This street was constructed during the 1870s’ redevelopment of Sunderland and was named after Councillor James Williams (1811-1868). Williams was a leading temperance reformer who also campaigned for better sanitation and the abolition of bridge tolls. He was also instrumental in starting the first free lending library in Sunderland. The James Williams Board School stood on the eastern side of the street, whilst the Freeman’s Hospital that still stands is on the opposite side of the road. The original hospital, built in 1719, stood in Church Street but moved to the James Williams Street site when the new Rectory was built on its former site. The redbrick building dates from 1876 and, although now flats, still carries the plaque marking this earlier use. At the northern-most end of the street, the stone name plate for it is still clearly visible.
Pheonix Lodge in Queen Street East is the oldest surviving Freemason Temple in the UK. It was designed by John Bonner in 1785 to replace an earlier lodge that had been destroyed by fire. The Palladian style to the front of the building carries the Masonic symbol, a recent addition. The building is now drawfed by the towerblocks around it, built in the 1960s and 70s to house the residents who had previously lived in the slum conditions of the decaying East End housing.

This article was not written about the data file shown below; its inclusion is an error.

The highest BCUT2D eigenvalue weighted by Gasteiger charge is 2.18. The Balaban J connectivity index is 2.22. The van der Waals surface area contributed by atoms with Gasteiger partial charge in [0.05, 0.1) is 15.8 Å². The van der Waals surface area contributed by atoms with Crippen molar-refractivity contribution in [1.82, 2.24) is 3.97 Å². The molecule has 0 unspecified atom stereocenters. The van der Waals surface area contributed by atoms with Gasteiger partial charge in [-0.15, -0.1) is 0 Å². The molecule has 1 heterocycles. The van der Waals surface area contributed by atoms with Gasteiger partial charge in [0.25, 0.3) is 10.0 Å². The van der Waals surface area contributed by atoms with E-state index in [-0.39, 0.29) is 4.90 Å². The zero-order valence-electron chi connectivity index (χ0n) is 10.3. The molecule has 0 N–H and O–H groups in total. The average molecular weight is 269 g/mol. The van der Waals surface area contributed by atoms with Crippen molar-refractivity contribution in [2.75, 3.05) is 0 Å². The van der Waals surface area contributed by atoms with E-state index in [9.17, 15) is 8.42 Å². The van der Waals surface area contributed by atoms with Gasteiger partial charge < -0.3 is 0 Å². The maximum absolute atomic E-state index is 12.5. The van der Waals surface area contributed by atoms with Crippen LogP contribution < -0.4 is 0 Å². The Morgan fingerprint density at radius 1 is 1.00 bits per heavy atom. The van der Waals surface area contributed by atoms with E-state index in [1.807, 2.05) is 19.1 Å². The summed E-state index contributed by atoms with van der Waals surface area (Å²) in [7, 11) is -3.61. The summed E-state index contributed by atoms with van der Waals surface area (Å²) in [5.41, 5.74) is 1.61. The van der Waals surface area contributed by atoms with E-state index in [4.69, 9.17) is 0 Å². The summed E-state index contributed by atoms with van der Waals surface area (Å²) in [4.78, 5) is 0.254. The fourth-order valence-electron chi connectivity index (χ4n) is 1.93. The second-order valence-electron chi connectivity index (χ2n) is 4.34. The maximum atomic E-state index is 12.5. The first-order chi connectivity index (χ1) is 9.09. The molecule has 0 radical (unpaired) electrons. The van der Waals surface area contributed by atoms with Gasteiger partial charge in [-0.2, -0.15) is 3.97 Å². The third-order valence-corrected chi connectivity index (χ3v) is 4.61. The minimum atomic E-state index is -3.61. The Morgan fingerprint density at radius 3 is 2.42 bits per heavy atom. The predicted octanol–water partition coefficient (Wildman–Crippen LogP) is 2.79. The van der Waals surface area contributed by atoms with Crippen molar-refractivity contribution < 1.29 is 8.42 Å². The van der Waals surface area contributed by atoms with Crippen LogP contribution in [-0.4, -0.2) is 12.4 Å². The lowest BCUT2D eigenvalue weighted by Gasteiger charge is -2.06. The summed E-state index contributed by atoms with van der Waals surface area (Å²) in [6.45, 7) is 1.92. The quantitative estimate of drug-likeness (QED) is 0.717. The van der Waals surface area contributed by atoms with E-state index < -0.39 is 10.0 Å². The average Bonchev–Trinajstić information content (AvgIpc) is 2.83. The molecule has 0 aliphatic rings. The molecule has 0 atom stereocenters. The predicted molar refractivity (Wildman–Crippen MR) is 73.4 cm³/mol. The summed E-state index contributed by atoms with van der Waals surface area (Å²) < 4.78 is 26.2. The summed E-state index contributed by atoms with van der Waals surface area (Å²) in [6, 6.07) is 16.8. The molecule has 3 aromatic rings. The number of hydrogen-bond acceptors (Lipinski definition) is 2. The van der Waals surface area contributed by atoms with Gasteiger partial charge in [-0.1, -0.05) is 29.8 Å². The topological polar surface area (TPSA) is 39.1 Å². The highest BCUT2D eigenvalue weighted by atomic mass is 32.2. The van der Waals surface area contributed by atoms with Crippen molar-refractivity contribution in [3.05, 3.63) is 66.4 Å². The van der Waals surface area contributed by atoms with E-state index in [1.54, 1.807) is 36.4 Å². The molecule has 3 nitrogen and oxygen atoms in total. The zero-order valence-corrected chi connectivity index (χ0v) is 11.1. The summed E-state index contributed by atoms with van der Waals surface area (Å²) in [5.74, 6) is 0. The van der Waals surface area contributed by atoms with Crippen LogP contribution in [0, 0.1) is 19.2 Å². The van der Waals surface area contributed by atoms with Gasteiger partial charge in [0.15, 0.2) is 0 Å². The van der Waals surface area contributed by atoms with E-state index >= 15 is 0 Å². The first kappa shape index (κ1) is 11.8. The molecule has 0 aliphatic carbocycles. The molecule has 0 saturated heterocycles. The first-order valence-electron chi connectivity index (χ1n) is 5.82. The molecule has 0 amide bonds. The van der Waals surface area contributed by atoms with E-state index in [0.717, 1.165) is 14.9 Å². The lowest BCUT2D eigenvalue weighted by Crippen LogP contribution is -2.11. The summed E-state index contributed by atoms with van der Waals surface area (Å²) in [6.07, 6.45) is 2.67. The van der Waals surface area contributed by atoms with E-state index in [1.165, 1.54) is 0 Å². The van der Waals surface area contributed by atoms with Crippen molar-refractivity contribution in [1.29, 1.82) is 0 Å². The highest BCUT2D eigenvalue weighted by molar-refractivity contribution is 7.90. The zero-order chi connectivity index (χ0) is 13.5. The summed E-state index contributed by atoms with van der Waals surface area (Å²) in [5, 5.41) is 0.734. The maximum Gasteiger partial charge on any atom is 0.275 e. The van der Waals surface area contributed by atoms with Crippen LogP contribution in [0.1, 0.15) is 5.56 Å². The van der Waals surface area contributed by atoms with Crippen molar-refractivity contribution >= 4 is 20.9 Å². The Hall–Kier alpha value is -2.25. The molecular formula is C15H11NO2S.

The interior of Pheonic Lodge is usually closed to visitors, but the public are welcomed in during annual Heritage Open Days. This reveals the original main hall, with features such as the chair in the east end of the hall which came to Phoenix Lodge in 1785 from an older Lodge in Newcastle. This link can still be seen today in the Newcastle city logo surmounting the chair.
The Lodge is built on the site of an even older building that was the Golden Lion Hotel. The dining hall of the current building is in the shell of the stable block, and the main hall is built over a cellar that is on the site of the pub’s bowling green. The cellar itself is constructed of local brick and rubble, with the joists coming from wood gleaned from the ship yards that would have been in close proximity by the late eighteenth century. Many of these timbers has previously been used on ships, such as masts. As a result, it is still possible to see the ‘witches marks’ on several of these. Witches marks are also known as ‘apotropaic markings’, from the Greek apaotropaios, meaning to ‘turn away (evil)’. The overlapping Vs are known as marion marks, and are believed to refer to the Virgin Mary. It is thought that these marks were invocations to the Virgin Mary to protect the ship where the marks were to be found. Witch marks are found in various forms in all types of buildings around the country. The date back to medieval times, but continued to be used until the early nineteenth century, when there was a belief in witchcraft and the supernatural and the use of magical symbols and ritual objects was a part of everyday life.